The new question of 2021

What’s new in 2021? Of course, we know that it is the new that sells in our society, and therefore to determine it is already to win the war. Günther Anders(1), for his part, explains to us that man feels more and more obsolete precisely because he cannot follow the rhythm of the novelties imposed by the Megamachine… But the question only concerns the degraders. First we thought about the digitization of the world which accelerated dramatically with the pandemic, but that was in 2020, and then « systemic racism, » but even if it’s a thing, it’s not from 2021. Finally, we have retained the attempts to make nuclear power a green investment at the level of the European Commission in 2021, and in connection with this we have noticed a book by Thierry Ribault(2) questioning resilience, which has always been seen as a positive and good thing for victims. 

In June 2019, an EU expert group on sustainable finance concluded that nuclear power, which « emits virtually noCO2 ‚ » could  » help mitigate climate change . » The European Commission asked its scientific service (the Joint Research Centre, JRC) to determine whether the atom could be included in its list of energies considered virtuous for both the climate and the environment (« green taxonomy »), which could facilitate financing. 

In their report issued at the end of March, these experts consider that nuclear energy is harmless, and so much the worse if the areas rendered irremediably uninhabitable because of nuclear disasters multiply on Earth! Nevertheless, the European Commission announced on Wednesday, April 21, 2021, the postponement of its decision on natural gas and nuclear, after much controversy, due to lack of time in the face of the climate emergency and given that  » this first « delegated act » (editor’s note: binding legal text issued by the Commission) covers 80% of greenhouse gas emissions(3) ».

These maneuvers are in addition to the intense propaganda of Jean-Marc Jancovici to promote nuclear power as a solution to save the climate. However, the figures on CO2 emissions from nuclear power are very controversial, and above all, only 25% of the problem is discussed, i.e. only the production of electricity; the main part remains: 75% of the energy. Finally, if we were to replace carbon-based electricity production with nuclear power, we would have to build so many nuclear power plants that we would not have the time, knowing that there would not be enough uranium and that the entire process would emit a lot of CO2. 

Also related to nuclear energy, but with a broader scope, we read the book by Thierry Ribault Against resilience, in Fukushima and elsewhere. He tells us that resilience is just a governing technique, not to be confused with the individual ability to « bounce back, » but there is a fine line. » Resilience intends to prepare us for the worst without ever elucidating the causes(4) « . According to Ribault, resilience is both a  » technology of consent « , in other words a discourse on the technique on which one would be absolutely dependent, as well as a technique of manipulation ». aimed at leading populations in a situation of disaster to consent to the technology that has made them unhappy « . One could also add: aiming at avoiding the « decolonization of its imaginary » that the degrowthists call for…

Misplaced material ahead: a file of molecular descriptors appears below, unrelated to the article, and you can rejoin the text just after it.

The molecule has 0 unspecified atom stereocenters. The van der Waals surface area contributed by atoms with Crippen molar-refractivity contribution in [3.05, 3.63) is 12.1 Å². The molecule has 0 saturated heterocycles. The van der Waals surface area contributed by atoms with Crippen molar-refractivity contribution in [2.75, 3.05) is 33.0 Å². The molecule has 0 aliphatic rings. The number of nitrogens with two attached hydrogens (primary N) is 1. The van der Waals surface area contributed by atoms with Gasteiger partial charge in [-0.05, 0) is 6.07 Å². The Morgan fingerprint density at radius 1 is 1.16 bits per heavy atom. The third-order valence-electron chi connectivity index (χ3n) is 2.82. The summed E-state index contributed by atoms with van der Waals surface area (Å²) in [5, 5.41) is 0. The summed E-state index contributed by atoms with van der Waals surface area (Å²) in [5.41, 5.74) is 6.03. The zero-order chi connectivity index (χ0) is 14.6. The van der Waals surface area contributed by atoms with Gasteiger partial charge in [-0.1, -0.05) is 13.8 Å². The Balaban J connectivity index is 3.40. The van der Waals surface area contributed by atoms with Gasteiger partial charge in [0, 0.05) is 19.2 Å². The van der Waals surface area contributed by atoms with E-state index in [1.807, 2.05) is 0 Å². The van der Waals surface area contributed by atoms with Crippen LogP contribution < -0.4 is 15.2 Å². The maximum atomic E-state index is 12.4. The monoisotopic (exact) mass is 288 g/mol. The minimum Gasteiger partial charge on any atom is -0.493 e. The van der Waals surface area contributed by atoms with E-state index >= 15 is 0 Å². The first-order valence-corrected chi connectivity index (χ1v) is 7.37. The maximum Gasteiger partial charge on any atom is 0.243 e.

What is at stake in both cases is the future of our culture as much as of life itself. If it is the people who have to adapt to the worst, if it is only a question of individual resistance and if society no longer has a say in technical choices, then where is the future? What we are currently experiencing is the establishment of a system of heteronomy that forces us to « live with » the productions of industrial society that destroy society and the biosphere, instead of changing it:  » As far as we know, human genes have not deteriorated — at least not yet. But we know that « cultures », societies are deadly(5) « .

Jean-Luc Pasquinet, Technologos 

Notes et références
  1. Günther Anders, L’obsolescence de l’homme, Ivrea, 1956/2002.
  2. Thierry Ribault, Contre la résilience, à Fukushima et ailleurs, L’échappée, 2021.
  3. Mairead McGuinness, commissaire aux services financiers.
  4. Thierry Ribault, op. cit.
  5. Cornélius Castoriadis, Fenêtre sur le chaos, Seuil, 2006, p.
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